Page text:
The old hangars are now refurbished and filled with galleries, clothing stores and dive and surf shops but its Hangar 12 which captivates us – the Port Market. We wander around the various food stalls taking in the aromas and marvelling at the wondrous displays (we do love food!). At Hacole, there are huge burlap bags and bags of assorted spices and herbs along with a huge display of assorted halvahs – a Middle Easter sesame seed confection. Portobello offers an unusual assortment variety of specialty mushrooms grown at a farm near Jerusalem. We sample fabulous Israeli cheeses at La Fromagerie, pickles at In the Village of Eitan Segal (also a stall) and olives and olive oil at Anshei Zayit. Then we finally buy something to take home- unique kitchen gadgets, in triplicate as gifts for the cooks in our family.
As we head south, we walk by what seems like dozens of seaside eateries which sit side by side with a view of the Mediterranean. As we spy tables with platters of mezzes such as olives, labaneh with za’atar (yogurt with a Middle Eastern spice mix) and eggplant salads, along with pitas and laffas, we wish that, after sampling goodies in the market, we could work up an appetite so we can partake of the delicious offerings. Instead we make a note of those restaurants we must come back to but it’s a long list.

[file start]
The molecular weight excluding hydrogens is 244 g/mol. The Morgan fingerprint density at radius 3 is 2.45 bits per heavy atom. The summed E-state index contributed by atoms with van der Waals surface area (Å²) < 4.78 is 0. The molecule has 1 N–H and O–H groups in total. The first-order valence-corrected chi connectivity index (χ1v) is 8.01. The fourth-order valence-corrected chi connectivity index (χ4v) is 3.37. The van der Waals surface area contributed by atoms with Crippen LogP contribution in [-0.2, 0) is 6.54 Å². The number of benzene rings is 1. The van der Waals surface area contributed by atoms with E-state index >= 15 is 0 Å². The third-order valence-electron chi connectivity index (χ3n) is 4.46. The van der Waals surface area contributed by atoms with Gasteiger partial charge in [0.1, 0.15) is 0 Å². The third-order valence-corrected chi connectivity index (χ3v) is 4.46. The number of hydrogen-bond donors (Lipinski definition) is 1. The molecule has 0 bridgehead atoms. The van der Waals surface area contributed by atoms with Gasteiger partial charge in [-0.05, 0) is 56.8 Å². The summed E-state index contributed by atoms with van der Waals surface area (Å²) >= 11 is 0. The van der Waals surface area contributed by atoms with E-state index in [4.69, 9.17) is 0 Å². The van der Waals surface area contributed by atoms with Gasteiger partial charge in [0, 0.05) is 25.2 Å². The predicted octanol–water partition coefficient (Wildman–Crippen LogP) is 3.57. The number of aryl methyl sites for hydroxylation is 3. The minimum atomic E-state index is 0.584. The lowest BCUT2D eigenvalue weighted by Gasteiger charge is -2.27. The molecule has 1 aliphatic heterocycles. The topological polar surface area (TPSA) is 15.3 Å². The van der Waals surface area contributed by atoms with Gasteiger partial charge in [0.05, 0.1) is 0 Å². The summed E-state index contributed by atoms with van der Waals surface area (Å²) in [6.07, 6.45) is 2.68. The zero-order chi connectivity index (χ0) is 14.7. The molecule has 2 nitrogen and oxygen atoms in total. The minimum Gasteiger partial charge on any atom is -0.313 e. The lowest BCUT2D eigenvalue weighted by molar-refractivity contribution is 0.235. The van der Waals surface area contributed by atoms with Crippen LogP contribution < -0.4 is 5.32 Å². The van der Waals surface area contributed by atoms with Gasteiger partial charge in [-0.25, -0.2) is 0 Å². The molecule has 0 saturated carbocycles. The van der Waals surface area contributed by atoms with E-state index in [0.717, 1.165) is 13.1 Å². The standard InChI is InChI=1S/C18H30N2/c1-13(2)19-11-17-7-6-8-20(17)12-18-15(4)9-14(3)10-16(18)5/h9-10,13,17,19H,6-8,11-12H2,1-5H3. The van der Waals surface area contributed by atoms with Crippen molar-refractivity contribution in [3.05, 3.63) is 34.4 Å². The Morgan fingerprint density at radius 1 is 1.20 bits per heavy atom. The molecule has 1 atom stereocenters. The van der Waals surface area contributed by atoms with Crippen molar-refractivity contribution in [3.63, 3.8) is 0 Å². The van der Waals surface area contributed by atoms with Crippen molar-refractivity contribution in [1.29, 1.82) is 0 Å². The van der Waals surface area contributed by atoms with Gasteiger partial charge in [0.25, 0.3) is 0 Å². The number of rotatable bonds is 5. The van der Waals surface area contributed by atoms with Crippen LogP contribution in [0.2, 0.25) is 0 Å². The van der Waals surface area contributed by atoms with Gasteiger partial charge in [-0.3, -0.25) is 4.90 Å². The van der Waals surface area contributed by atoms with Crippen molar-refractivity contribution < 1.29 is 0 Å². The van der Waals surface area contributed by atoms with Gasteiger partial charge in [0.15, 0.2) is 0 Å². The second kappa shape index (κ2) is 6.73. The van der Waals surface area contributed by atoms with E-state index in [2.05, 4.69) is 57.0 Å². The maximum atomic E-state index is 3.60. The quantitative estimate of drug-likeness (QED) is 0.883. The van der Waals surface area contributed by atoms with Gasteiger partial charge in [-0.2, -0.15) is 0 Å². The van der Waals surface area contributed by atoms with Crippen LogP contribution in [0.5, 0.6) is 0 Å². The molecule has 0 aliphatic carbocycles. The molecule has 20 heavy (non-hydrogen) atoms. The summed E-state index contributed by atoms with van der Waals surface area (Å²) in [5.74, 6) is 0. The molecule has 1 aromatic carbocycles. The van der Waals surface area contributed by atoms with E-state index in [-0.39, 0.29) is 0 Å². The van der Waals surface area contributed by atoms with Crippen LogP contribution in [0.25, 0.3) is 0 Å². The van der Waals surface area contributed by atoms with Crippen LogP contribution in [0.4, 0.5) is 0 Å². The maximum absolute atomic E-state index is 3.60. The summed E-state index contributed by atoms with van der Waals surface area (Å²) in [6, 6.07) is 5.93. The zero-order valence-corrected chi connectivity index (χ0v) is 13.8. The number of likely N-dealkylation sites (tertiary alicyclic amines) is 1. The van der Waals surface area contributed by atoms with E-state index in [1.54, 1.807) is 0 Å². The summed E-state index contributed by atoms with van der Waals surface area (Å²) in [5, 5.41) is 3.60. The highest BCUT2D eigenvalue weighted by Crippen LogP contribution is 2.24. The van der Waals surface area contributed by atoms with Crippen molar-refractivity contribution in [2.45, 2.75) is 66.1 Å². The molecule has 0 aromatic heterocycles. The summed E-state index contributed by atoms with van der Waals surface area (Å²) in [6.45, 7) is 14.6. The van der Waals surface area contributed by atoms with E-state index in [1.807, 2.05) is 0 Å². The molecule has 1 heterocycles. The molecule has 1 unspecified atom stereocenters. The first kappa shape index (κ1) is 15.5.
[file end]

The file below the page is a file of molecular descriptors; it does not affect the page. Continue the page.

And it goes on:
As we wander southwards towards our hotel, we spy a small building on the beach. The old house is the Etzel museum which details the group’s fight to establish the State of Israel during the British Mandate. The Etzel, before joining the mainsteam military, was known as the most extreme of the underground groups that fought for the independence.
After a distance, we hit just one of the eight major beaches on Tel Aviv’s shoreline. The popping sounds of pro-kadima being played (beach paddle ball) is almost like background music as we stroll by the endless beach chairs, umbrellas and towels. The sea and sand look so inviting that we feel compelled to head back to the hotel to change into our bathing suits and join in on the relaxation.
It’s a tough life: reading a racy novel and running into the turquoise waters when we’re hot enough. Then after a cool down, there’s more lounging about – reading again along with plenty of people watching.
But in case you’re unprepared and in need of some reading material, take heart: the city has just opened its first beach library. It’s a movable cart with more than 500 books in five languages including Arabic, English, French, Hebrew and Russian. No registration is necessary. Or if digital is more your style, there’s also free Wi-Fi throughout the city. Just look for the network “free-tlv.”